Drive-Ins You Need To Visit This Summer (Before They All Disappear)

Life & Culture Writer

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For most people, evenings and weekend mean streaming something from Amazon, Hulu, or Netflix. These services make entertainment easy, and who doesn’t like ease? But there’s still something fun about heading out to the movies and seeing your favorite stories or characters on the big screen. Is there anything better than watching It or Us in a theater full of people jumping at the same scares? For those looking to combine the comfort and privacy of home viewing with the large screens and sense of community of theaters, we have drive-ins.

Or… had drive-ins. They’re almost all gone now.

In the late 1950s and early 1960s, drive-in movie theaters were at peak popularity. There were roughly 4,000 of them across the country and cars filled with families and groups of teens flooded in as the sun went down to take in a film or two. But there were a few inherent problems in the drive-in set up. Firstly, they were limited by the weather. No one was showing up in snow and torrential rain to squint at the giant screens. Secondly, they could only show movies after dark meaning no daytime revenue. And, thirdly, they couldn’t compete with the appeal of home viewing offered by VCRs and movie rentals. Blockbuster killed the drive-in star.

Today, the number of operating drive-ins has dwindled to about 350 around the country. Still, there’s something iconic about the experience. It’s a lovely slice of Americana. And it creates a great set-up for a make-out session.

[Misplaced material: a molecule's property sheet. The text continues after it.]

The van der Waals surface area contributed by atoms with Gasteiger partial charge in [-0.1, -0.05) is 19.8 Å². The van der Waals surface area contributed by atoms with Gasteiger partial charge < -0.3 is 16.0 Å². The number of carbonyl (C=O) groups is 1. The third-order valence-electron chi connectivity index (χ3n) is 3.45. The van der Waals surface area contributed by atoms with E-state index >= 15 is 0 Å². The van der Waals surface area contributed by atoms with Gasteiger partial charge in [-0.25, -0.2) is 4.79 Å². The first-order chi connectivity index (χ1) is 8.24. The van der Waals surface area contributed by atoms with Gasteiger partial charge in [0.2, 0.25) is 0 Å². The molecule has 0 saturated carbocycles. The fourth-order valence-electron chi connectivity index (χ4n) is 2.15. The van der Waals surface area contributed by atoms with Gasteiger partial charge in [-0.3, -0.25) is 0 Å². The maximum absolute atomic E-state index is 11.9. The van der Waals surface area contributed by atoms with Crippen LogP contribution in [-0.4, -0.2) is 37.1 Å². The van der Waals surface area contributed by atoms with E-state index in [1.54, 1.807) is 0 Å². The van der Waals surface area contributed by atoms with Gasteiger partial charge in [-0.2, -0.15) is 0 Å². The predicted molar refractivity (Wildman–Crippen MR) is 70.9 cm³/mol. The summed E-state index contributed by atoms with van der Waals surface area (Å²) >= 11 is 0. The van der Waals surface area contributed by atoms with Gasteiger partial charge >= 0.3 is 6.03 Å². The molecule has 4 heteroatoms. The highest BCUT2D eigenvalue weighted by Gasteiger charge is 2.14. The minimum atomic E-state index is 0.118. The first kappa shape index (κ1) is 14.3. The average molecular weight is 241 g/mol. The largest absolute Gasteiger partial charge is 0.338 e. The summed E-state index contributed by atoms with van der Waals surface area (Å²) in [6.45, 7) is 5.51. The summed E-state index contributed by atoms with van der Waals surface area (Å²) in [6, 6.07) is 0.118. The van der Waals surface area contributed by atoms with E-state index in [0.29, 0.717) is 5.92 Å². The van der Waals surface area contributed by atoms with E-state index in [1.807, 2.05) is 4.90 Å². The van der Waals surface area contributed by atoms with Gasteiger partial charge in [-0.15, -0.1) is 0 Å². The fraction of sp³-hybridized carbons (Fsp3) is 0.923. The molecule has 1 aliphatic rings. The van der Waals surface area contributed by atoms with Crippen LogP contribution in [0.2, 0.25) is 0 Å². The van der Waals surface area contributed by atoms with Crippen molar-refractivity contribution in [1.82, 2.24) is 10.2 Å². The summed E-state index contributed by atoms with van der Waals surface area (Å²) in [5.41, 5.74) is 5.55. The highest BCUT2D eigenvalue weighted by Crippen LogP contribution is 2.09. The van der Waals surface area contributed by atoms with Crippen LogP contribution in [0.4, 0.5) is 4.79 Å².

We gathered ten of the best drive-ins still operating today. Support them as much as you can, so we don’t lose them forever.

Coyote Drive-In — Fort Worth, Texas

This three-screen drive-in set on 20 acres prides itself on functioning as a movie venue, as well as a beer garden and hang out spot just like the other Coyote theaters in this chain. They were founded in 2011 by four men looking to find a more laidback employment situation. Given all the planning that went into this venue and what it takes to run a hospitality business, they may not have totally succeeded.

Compared to a lot of the theaters on this list, this Fort Worth location is huge — accommodating 1,300 cars each night. But you can forget all about finding space if you ride a horse. The theater provides hitches for tying up your transport while you grab a double feature and a chili cheese dog. Heck, given the large list of craft, domestic, and imported beers and red and white wines, you might as well grab a drink too.

The owners have a 10-year lease with the Tarrant Regional Water District, and the plan is for the land surrounding Coyote to be developed during that period. It is somewhat worrisome that the plan is also to remove the film screens, though they say it won’t be during the first lease. And, should the drive-in be profitable, it might never happen.

Admission: $8.00 for people 12 and older

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